An estimated 56 million induced abortions occurred each year during 2010-14 worldwide, with global annual rate of abortion for all women of reproductive age (15–44) estimated to be 35 per 1,000 for married women and 26 per 1,000 for unmarried women. In developing countries, women have higher likelihood of abortion (36/1,000) than those in developed countries (27/1,000) (1). Public health and human rights efforts are directed towards ending this silent pandemic of unsafe abortion in developing countries. Hemorrhage, infection and substance-induced poisoning are found to be the main causes of death associated with unsafe abortions (2). Estimates on hospital admissions due to unsafe abortion from 13 developing countries showed annual rate ranging from 3/1000 women in Bangladesh to15/1000 in Egypt and Uganda while Pakistan, Nigeria, and the Philippines at 4–7 per 1000. An estimated five million women every year are hospitalized due to complications associated with induced abortions in the developing regions (3). A systematic review published in 2018, on 70 studies (1988 and 2014) from 28 countries, estimated near-miss event in 9% of abortion-related hospital admissions with approximately 1.5% that ends in a death with hemorrhage being the most common complication reported (4).
In Pakistan, evidence showed septicemia, uterine perforation (with or without bowel perforation) and hemorrhage being the most common complications of unsafe abortions attending hospitals (5). In communities of Pakistan, abortion seekers are predominantly uneducated women over 30 years age and with at least three children. Common reason for seeking abortion is found to be contraceptive failure. Complication rates with healthcare providers, perceived as ‘trained’ by women were also found to be associated with high complication rates in clinics (6, 7). In Pakistan, cost of abortion-associated complications are high, posing a burden on health system as well as poor families (8).
Abortion is associated with social stigma in both legally liberal and legally restrictive countries, but more in the later (9). Unsafe abortions in developing regions are among young women aged 15–24 years, 41% while 15% of those aged 15–19 years. Interventions are urgently needed to educate them about contraceptive information and services as they have a high unmet need for contraception. These interventions could be tailored by age group and other contextual factors (10).
Multiple factors influence the reproductive behavior of females mainly, socioeconomics and male involvement in reproductive decisions (11, 12). Knowledge about reproductive issues and care seeking play vital role in improving reproductive health behaviors (13). Behavior Change Communication (BCC) strategies/ interventions are effective in removing and reducing negative perceptions associated with abortions by improving community knowledge and local availability of services for safe abortion (14). BCC interventions are used in mobile health (mHealth) technologies and telecommunications and more strong evidence is being generated for establishing its effectiveness (15). Social and behavior change communication can be effective using infotainment at community level (16). Recent literature focuses on the access to safe abortion services, abortion implications and effect of behavior change communication (BCC) interventions on women’s behaviors associated with safe and unsafe abortions. Implementation of such interventions is very challenging when it comes to low literacy, resource-poor settings. Interpersonal approaches are found to be effective in engaging community leaders, key persons and influencers who can effectively counteract negative social norms and stigma associated with abortion. In stigmatized public health issues, multiple approaches are found to be effective in improving knowledge and perceptions of target population (14, 17). Relative effectiveness of high-intensity and low-intensity behavior change communication intervention models for care-seeking in abortion is assessed in Bihar and Jharkhand, India. Study showed that higher level of exposure to messages related to abortion resulted in more accurate knowledge (18). Multi-pronged intervention through BCC in India was found to improve access to safe abortion care and this can be replicated in similar settings (19).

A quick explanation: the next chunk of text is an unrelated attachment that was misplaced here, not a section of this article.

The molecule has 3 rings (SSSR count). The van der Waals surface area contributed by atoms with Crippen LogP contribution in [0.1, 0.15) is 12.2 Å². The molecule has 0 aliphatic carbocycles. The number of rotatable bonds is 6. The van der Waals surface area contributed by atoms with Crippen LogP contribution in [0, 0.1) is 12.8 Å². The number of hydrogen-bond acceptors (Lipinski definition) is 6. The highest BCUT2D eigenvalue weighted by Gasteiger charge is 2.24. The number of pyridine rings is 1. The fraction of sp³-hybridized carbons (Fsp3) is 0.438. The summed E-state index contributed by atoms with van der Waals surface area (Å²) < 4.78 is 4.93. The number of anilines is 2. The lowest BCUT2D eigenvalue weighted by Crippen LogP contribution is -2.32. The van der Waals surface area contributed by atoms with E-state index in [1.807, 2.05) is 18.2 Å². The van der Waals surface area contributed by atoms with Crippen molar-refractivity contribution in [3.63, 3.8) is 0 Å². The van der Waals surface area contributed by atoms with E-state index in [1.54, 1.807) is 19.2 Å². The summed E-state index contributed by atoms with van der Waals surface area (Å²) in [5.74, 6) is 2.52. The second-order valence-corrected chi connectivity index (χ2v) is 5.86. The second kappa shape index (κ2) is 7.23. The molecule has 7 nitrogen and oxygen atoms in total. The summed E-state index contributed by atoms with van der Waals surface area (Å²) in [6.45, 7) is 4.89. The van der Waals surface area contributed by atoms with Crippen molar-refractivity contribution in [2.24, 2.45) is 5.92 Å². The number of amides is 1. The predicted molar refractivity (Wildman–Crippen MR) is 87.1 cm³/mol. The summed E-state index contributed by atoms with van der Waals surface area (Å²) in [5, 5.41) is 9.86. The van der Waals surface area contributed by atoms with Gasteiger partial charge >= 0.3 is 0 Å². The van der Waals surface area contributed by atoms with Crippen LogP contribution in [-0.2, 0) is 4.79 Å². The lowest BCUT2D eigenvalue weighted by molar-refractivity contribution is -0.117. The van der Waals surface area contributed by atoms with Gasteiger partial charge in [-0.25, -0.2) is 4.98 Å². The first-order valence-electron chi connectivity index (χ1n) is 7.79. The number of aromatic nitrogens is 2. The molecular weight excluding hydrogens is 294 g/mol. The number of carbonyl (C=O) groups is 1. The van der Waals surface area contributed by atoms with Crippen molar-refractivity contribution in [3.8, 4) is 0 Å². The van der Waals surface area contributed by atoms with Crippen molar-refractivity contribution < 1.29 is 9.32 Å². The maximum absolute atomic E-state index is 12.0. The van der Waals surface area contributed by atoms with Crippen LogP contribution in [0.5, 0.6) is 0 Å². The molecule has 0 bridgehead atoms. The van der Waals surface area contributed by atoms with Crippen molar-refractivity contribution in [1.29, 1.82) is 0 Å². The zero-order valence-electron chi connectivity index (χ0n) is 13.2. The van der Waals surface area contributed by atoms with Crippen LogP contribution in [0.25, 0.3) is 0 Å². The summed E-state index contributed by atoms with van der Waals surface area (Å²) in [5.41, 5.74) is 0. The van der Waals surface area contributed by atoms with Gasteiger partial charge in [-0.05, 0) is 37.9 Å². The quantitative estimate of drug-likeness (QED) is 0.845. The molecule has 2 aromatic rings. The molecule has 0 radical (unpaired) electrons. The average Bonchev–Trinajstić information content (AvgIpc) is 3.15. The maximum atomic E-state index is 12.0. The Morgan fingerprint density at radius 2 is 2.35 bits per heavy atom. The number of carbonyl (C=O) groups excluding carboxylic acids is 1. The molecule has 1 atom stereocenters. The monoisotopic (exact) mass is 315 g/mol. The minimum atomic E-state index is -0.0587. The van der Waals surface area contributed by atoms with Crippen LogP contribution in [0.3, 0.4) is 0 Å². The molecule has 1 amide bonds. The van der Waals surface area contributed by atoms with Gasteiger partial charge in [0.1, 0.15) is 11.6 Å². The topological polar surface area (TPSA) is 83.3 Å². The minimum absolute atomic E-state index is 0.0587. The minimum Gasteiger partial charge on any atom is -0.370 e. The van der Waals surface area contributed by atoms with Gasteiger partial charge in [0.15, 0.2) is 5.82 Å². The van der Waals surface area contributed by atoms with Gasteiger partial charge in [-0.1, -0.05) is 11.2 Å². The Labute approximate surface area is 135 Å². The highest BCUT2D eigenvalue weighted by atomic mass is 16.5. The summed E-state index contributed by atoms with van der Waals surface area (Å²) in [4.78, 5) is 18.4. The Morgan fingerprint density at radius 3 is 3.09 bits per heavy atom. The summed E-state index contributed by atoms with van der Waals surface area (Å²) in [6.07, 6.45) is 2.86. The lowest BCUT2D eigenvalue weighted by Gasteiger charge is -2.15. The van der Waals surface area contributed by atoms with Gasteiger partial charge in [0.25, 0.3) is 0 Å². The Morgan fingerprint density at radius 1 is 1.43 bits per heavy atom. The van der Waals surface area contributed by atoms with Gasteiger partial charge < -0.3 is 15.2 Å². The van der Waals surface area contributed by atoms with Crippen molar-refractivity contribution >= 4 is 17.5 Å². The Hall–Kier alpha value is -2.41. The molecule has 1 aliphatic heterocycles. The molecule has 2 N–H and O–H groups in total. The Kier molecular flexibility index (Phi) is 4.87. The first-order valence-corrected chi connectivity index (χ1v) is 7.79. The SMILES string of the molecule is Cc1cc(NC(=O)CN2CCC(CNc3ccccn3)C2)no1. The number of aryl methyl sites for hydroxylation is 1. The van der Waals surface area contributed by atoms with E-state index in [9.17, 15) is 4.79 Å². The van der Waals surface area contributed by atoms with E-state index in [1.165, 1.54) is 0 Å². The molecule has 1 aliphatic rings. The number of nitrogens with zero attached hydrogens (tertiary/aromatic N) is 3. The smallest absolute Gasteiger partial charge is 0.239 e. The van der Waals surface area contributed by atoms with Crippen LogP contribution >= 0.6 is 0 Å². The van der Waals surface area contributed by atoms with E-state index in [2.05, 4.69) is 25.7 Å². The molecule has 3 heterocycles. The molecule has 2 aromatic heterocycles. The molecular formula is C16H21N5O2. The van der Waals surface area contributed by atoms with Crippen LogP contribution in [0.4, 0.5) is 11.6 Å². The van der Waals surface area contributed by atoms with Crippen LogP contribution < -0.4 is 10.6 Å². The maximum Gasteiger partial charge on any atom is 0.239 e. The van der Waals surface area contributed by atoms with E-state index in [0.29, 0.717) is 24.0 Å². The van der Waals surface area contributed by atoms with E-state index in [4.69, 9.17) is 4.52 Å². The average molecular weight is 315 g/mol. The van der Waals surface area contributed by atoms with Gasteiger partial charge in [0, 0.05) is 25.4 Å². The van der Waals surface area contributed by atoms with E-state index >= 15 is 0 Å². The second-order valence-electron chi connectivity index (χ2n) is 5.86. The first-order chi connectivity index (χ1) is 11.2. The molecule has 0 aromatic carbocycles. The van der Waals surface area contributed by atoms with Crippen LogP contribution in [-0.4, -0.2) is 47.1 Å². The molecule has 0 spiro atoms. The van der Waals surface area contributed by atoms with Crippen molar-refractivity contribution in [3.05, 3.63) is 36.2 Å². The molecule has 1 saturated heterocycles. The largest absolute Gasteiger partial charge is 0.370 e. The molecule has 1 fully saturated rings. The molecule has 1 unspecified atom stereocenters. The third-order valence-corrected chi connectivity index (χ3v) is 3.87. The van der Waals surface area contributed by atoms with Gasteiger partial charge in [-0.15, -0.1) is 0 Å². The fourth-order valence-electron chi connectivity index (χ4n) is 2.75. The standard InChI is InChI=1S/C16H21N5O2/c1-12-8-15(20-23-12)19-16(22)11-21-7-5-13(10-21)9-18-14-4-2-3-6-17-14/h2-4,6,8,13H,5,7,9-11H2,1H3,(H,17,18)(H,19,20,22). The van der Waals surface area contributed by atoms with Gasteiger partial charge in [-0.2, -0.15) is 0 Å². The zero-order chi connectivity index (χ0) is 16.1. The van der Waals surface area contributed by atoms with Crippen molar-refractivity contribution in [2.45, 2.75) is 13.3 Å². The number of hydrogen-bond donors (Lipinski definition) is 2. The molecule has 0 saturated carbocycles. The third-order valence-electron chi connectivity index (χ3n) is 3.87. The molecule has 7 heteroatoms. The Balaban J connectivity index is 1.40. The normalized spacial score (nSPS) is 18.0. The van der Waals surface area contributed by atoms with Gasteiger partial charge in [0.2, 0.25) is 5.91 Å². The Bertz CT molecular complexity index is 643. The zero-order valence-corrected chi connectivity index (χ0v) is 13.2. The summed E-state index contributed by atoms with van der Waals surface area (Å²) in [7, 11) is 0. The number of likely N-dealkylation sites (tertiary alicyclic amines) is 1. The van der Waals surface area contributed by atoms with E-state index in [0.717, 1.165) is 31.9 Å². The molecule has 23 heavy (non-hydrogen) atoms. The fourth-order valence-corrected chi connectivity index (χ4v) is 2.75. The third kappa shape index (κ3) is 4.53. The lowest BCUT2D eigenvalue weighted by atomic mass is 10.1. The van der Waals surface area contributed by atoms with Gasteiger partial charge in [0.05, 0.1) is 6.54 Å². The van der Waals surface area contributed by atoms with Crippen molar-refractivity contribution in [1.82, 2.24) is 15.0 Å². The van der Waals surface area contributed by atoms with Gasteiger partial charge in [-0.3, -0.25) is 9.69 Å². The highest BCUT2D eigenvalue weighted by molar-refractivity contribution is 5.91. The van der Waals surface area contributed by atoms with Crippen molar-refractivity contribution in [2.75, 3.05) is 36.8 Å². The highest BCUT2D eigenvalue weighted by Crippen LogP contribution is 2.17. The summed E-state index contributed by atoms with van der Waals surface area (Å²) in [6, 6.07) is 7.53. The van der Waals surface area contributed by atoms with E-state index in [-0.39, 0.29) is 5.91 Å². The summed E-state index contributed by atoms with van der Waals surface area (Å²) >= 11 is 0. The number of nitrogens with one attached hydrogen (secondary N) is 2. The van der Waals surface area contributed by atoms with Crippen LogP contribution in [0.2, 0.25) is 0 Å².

BCC is based on behavioral model of health services (20). BCC interventions can build enabling resources including human resource and accessible facilities, adequate knowledge of where and how to avail these services, financial resources, and social support for seeking abortion care. BCC interventions for safe abortion services can be implemented using enabling resources, by raising the level of knowledge and developing enabling environment for women to develop positive reproductive health behavior. BCC interventions can bridge the gap in service availability and effective utilization (18, 21).
It is direly needed to change reproductive behaviors of Pakistani women through educating them on their reproductive rights and empowering them to change. Based on ongoing research on BCC interventions in developing countries, it is important to deliver such interventions in our context and show the extent and level of change through BCC. Developing and delivering context-specific tailored messages, considering religious, cultural, socio-economic and decision-making factors, is a difficult task but can bring fruitful results if combined with acceptable and feasible modes of communication for a specific/ targeted community. Present study was conducted to change perceptions about abortion and associated female rights through behavior change communication strategies using religion-based elements in female attendees of Basic Health Units of District Lahore, Pakistan.